Congressional negotiators have about a month to write a compromise federal budget, but it’s a difficult task when the starting points — the plans passed earlier this year by House Republicans and Senate Democrats — are $4 trillion apart.
That’s the difference in 10-year deficit totals between House Budget Chairman Paul Ryan’s plan, which imposes deep spending cuts to reach balance in a decade, and Senate Budget Chairwoman Patty Murray, whose 10-year plan includes higher taxes and spending and never reaches balance.
And even in the short term, Senate Democrats’ plan would spend $184 billion more than the GOP in 2014 alone.
“There are huge differences in the two budgets, differences in priorities, differences in approaches, which is why I think there’s a growing consensus that the budget negotiations will focus primarily on trying to address some of the near-term differences with a special focus on trying to at least partially replace the sequester,” said Rep. Chris Van Hollen, Maryland Democrat and ranking member of the budget conference committee. “By narrowing the scope of the challenge, we may be able to make some progress, but it’s even too early to tell there.”
The 29-member bipartisan budget conference committee is working to come up with a blueprint for 2014, which would allow the spending committees to go back and write bills to keep the government open past mid-January, when existing funding runs out.
Republicans have said tax increases are off the table, while Democrats have ruled out any major entitlement reform, essentially ruling out the hope of reaching a “grand bargain.”
Negotiators are focusing on a top-line discretionary spending number for 2014 and a possible fix to the sequesters, but Republicans on the House Appropriations Committee asked Monday for a firm 2015 budget number as well.
“Failure to agree on a common spending cap for FY 2015 will guarantee another year of confusion,” appropriations Chairman Harold Rogers and his 12 subcommittee chairman said in a letter to budget negotiators.
Mr. Rogers, Kentucky Republican, also said he would like to see a final budget agreement by Thanksgiving, but he needs one by Dec. 2 or else Congress could face another government shutdown in January.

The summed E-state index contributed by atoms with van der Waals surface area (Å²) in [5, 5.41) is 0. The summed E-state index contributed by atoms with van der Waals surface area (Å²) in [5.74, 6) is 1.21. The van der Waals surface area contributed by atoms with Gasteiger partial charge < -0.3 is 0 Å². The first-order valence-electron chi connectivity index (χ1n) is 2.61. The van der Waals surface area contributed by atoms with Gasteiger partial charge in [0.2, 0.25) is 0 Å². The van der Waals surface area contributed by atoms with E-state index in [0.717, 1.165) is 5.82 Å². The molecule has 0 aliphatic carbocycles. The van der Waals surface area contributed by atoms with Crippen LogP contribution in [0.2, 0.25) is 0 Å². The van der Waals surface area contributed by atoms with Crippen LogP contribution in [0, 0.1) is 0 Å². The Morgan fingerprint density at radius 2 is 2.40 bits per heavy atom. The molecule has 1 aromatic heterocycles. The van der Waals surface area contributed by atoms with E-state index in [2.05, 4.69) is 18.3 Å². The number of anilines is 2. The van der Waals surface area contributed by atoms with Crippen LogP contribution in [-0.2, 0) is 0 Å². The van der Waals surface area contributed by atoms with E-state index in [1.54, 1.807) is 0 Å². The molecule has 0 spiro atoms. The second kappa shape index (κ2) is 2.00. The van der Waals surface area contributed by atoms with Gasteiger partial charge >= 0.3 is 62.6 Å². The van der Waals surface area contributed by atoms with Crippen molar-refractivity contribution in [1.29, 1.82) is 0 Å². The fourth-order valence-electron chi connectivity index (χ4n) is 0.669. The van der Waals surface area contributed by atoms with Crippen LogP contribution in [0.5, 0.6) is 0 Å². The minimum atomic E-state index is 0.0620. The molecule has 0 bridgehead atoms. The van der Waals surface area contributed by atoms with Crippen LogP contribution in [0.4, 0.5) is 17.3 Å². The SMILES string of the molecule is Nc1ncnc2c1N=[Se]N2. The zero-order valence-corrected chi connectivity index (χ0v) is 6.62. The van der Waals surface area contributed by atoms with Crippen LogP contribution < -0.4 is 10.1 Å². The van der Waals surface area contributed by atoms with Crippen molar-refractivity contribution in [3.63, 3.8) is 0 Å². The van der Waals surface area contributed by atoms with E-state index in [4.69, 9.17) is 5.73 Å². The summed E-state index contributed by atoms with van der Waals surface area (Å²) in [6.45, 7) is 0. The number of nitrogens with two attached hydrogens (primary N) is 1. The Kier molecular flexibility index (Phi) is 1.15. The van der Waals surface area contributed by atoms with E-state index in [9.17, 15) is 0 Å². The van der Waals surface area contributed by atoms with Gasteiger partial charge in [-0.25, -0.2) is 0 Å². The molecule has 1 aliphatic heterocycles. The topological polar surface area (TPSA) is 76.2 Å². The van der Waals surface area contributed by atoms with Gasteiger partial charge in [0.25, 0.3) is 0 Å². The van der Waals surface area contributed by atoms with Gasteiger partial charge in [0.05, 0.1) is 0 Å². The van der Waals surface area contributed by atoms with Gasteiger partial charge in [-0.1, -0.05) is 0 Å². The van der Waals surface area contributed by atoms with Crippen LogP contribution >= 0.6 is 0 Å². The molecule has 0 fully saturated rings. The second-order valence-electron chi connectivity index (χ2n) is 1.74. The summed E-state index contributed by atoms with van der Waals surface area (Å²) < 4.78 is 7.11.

Potentially a bigger problem than the large gaps in numbers is that the two budgets don’t seem to be working to accomplish the same goal. The Republicans’ plan will balance the budget by 2023, while Democrats’ plan will yield deficits for each of the next 10 years.
“That shared vision has been completely lost now, and I think it’s because the Democrats have moved to the left. They don’t even believe in balancing the budget anymore,” said Chris Edwards, editor of DownsizingGovernment.org at the Cato Institute.
Mr. Van Hollen, however, pointed out that the House GOP budget only balances because of the Affordable Care Act. While the budget plan does away with Obamacare, it still keeps the tax increases President Obama imposed to pay for the new health spending, and it continues the president’s cuts to Medicare.
Without these, the House budget would not balance and would still be $400 billion short by 2023, Mr. Van Hollen said.
“Their budget only comes into claimed balance as a result of a law which they’re working to repeal,” he said.
Part of the larger problem is that compromise has an “evil connotation” in Washington, said Andrea Kupfer Schneider, director of the Dispute Resolution Program at Marquette University Law School. The two sides don’t just have differing goals, but they also have different motivations and value systems, which makes negotiation difficult, she said.